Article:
So many people live with a deep sense of failure. So many people go through their lives convinced they are a constant disappointment to the ones they so naturally long to please.
Children consider their parents and feel a sense of shame, certain that in some way their parents regard them as a disappointment. Meanwhile, parents consider their children and feel that same sense of shame, sure that their children regard them with disapproval.
Husbands consider their wives and wives their husbands and, while they may not know exactly what they’ve done wrong or what standard they have failed to uphold, they are convinced their spouse looks toward them with a displeased eye.
Church members are often convinced their pastor is disappointed in them for their level of involvement in the church or for the minimal strides they have made in sanctification. Pastors, meanwhile, often feel a deep sense of disapproval from church members, perhaps because they are ordinary preachers rather than extraordinary ones or because they simply do not have enough hours in the week to accept every meeting and fulfill every request.
There are so many Christians who live under a cloud of disappointment and disapproval. And we cannot allow ourselves off the hook here. Our husbands and our wives, our parents and our children, our pastors and our congregations—all can feel that withering sense of censure from the likes of you and me.
And, if we’re honest, such censure is often real rather than imagined. It is real because we are all susceptible to expecting people to live up to our standards rather than to God’s. Yet where God’s standards are holy, ours are tinged with evil; where God’s standards are rational, ours are arbitrary; and where God’s standards are fixed, ours are constantly shifting. People fail to live up to our standards because it’s impossible for them to live up to our standards. And neither should they, for we have no right to call people to live to any standard other than God’s.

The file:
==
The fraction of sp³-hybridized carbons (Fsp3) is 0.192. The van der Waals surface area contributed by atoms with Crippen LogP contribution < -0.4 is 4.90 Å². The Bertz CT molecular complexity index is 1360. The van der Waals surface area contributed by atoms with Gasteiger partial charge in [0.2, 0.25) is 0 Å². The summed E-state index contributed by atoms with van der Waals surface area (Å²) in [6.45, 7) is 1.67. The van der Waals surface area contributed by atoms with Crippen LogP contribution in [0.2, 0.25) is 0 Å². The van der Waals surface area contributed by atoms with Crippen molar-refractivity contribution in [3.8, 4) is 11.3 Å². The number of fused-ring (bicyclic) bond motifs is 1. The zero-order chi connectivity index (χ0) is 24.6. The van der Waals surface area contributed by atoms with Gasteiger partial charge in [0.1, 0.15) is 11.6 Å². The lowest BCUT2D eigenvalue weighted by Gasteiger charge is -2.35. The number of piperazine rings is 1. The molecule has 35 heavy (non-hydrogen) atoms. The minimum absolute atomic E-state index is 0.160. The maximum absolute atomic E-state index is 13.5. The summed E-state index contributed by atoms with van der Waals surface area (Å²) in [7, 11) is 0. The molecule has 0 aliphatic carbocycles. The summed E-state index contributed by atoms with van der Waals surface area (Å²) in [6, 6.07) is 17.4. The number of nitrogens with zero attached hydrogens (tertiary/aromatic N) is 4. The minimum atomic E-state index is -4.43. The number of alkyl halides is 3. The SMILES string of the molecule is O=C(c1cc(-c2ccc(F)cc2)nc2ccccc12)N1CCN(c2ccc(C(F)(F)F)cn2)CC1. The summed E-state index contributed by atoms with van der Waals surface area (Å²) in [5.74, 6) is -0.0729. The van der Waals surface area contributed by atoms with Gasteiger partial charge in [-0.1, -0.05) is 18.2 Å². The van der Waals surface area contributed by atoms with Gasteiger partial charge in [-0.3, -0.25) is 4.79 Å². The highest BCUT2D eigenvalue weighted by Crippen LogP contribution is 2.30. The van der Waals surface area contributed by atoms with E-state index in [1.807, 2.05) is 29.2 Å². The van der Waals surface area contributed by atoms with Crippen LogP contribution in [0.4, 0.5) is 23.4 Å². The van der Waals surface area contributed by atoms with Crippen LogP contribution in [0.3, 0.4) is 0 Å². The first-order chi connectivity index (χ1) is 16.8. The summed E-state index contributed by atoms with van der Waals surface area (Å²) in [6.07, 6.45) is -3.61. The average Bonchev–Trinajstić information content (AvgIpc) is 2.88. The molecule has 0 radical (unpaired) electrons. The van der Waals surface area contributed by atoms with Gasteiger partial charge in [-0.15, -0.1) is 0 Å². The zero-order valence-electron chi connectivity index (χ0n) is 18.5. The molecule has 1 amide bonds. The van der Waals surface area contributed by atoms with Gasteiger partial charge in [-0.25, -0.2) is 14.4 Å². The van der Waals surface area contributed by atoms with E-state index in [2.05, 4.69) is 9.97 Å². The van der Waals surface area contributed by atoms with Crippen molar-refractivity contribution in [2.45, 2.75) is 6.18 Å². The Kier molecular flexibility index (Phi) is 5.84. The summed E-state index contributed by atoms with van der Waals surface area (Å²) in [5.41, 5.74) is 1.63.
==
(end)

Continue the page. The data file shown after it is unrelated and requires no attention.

A great gift we can give to others is the gift of our approval. We can assure them that our desire for them is not that they live according to our standards, but that they live according to God’s. If they heed the will of God and live according to a sanctified conscience, we can, we should, and we must be satisfied. We must believe that the best thing they can do is please God and please themselves. And if they have done that, we must not be disapproving of them or be disappointed in them.
Husband, one of the greatest gifts you can give your wife is the assurance that you approve of her and that you delight in her. Let her know: “Please God and please yourself, and you shall never displease me.”
Wife, one of the greatest blessings you can bestow upon your husband is the confidence that you are pleased with him and that you find joy in him. Let him hear it: “Please God and please yourself, and you shall never displease me.”
Parents, your children want to know that you approve of them. So be sure they know: “Please God and please yourself, and you shall never displease me.”
Children, your parents want to know that you approve of them just as much as you want to know that they approve of you. So be sure to tell them: “Please God and please yourself, and you shall never displease me.”
Pastors and church members, you know what to do. Whether you use these exact words or others like them, make sure the sentiment is plain: “Please God and please yourself, and you shall never displease me.”*
There would be nothing more foolish than to disapprove of decisions that have been approved by God or to be disappointed by actions that please God. There would be nothing more cruel than to make someone believe they have failed in your eyes when they have succeeded in God’s. There would be nothing more disheartening than for them to live a life that’s pleasing to God only to find that they have lived a life that’s displeasing to you. So whether it’s your child or parents, your husband or wife, your pastor or congregation, let them know, and then relate to them in such a way that they believe it: “Please God and please yourself, and you shall never displease me.”
I have seen these words attributed to the Puritan Philip Henry, but have not been able to trace them back to a source.